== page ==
Similar looking DVD rental kiosks confuses consumers

The Red Box vending machine lets you rent a movie for just $1. You slide a credit card, it gives you a DVD and you can return it to any of thousands of Red Box vending machines all over the country. So that's just what Peter Cortopassi did, or so he thought.

"The place it got confusing is both boxes are red and both of them say a buck for a rental," says Cortopassi.

Cortopassi rented three movies from a red kiosk inside Safeway and returned them on time the next day to a red kiosk outside of 7-Eleven. The red boxes looked identical, offered the same deal, but Cortopassi didn't know they are actually owned by separate companies -- one is DVD Play the other is Red Box.

"What I found out later is that I returned the wrong company's DVD into the wrong vending machine," says Cortopassi.

The machines don't provide receipts for return, so he had no idea anything was wrong.

"There was no red flag saying, 'hey where's our disc?' and it also didn't give me a warning to say this isn't our inventory," says Cortopassi.

Days later, he was socked with late fees -- a $1 a day for failure to return the movies. The fees kept racking up too until he was charged the maximum of $25 for each of the three DVDs.

Instead of $3 for three movies, Cortopassi was now on the hook for $75 for movies he didn't even get to keep. He says the two vending machines are so similar, other consumers are bound to be confused too.

They are very hard to tell apart. Both boxes are red, both charge $1, both use a similar touch screen selection system.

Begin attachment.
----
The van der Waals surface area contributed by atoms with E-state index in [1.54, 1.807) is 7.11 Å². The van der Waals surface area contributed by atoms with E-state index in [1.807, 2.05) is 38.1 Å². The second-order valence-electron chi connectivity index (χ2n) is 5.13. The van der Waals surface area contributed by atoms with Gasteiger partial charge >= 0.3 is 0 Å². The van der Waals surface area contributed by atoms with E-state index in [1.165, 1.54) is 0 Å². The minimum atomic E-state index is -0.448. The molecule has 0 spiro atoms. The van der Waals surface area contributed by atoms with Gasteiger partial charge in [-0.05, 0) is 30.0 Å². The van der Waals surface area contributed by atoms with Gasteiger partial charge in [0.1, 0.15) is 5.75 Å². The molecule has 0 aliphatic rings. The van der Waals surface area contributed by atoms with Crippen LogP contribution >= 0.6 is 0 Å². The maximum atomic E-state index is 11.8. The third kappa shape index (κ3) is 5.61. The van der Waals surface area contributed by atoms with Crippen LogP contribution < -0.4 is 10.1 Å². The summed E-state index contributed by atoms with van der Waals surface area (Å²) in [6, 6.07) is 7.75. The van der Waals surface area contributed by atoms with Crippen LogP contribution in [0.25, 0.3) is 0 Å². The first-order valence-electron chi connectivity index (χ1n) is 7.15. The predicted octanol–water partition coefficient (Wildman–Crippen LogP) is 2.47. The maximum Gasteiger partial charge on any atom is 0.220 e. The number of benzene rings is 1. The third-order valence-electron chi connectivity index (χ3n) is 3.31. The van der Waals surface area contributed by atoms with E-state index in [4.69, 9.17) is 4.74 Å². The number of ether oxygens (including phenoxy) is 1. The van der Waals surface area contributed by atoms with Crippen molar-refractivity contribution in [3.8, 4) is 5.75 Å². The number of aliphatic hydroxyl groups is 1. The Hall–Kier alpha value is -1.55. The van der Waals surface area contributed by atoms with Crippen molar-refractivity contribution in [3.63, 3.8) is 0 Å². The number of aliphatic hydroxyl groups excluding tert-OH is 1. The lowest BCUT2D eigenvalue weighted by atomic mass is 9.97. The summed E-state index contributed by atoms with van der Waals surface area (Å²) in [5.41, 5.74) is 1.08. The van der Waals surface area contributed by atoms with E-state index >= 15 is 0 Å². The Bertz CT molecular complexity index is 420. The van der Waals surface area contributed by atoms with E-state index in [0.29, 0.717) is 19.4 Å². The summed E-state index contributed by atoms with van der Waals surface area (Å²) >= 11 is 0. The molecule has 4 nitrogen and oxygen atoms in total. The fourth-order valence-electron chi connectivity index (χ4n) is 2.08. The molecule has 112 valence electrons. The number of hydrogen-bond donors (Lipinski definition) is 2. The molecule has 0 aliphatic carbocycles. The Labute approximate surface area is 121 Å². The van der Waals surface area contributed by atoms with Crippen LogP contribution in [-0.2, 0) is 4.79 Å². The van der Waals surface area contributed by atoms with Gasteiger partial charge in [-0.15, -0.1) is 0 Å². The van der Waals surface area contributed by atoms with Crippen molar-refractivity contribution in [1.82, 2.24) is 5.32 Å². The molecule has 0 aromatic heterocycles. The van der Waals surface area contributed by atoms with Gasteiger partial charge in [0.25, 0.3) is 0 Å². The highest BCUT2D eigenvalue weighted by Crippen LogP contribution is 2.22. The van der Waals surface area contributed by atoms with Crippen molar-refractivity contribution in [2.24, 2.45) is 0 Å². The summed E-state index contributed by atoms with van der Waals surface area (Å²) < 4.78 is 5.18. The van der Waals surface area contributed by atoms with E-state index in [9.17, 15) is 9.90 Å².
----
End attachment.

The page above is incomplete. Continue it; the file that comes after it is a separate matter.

"I could not tell the difference. They seem like they were the exact same company," says Cortopassi.

So he contacted 7 On Your Side and it turns out, he wasn't the only one to confuse the two boxes. A woman in Napa wrote to 7 On Your Side saying she too returned a movie into the wrong red box and also was socked with a late fee.

7 On Your Side contacted DVD Play and Red Box and both companies said the similarity in their boxes was totally inadvertent. Both companies also said the kiosks are supposed to accept only their company's own DVDs. However, they acknowledged there have been mix-ups in the past.

So what about Cortopassi?

"I talked to them, and they had indicated that this does happen all the time," says Cortopassi.

DVD Play agreed to refund half of his late fee. It said it will refund the rest of the money, if the movies are found and returned and Red Box agreed to rummage through its kiosks looking for them.

"If I'm lucky, the other vendor will send the DVD back to the other company," says Cortopassi.

Last we heard, Red Box had not yet located the three movies, but it promised to keep looking. Both companies urged consumers to check the company name on the actual DVD before returning it.

One final note: DVD Play is merging with Blockbuster Express and all of the $1 vending machines will soon be painted bright blue, so there should be less confusion.

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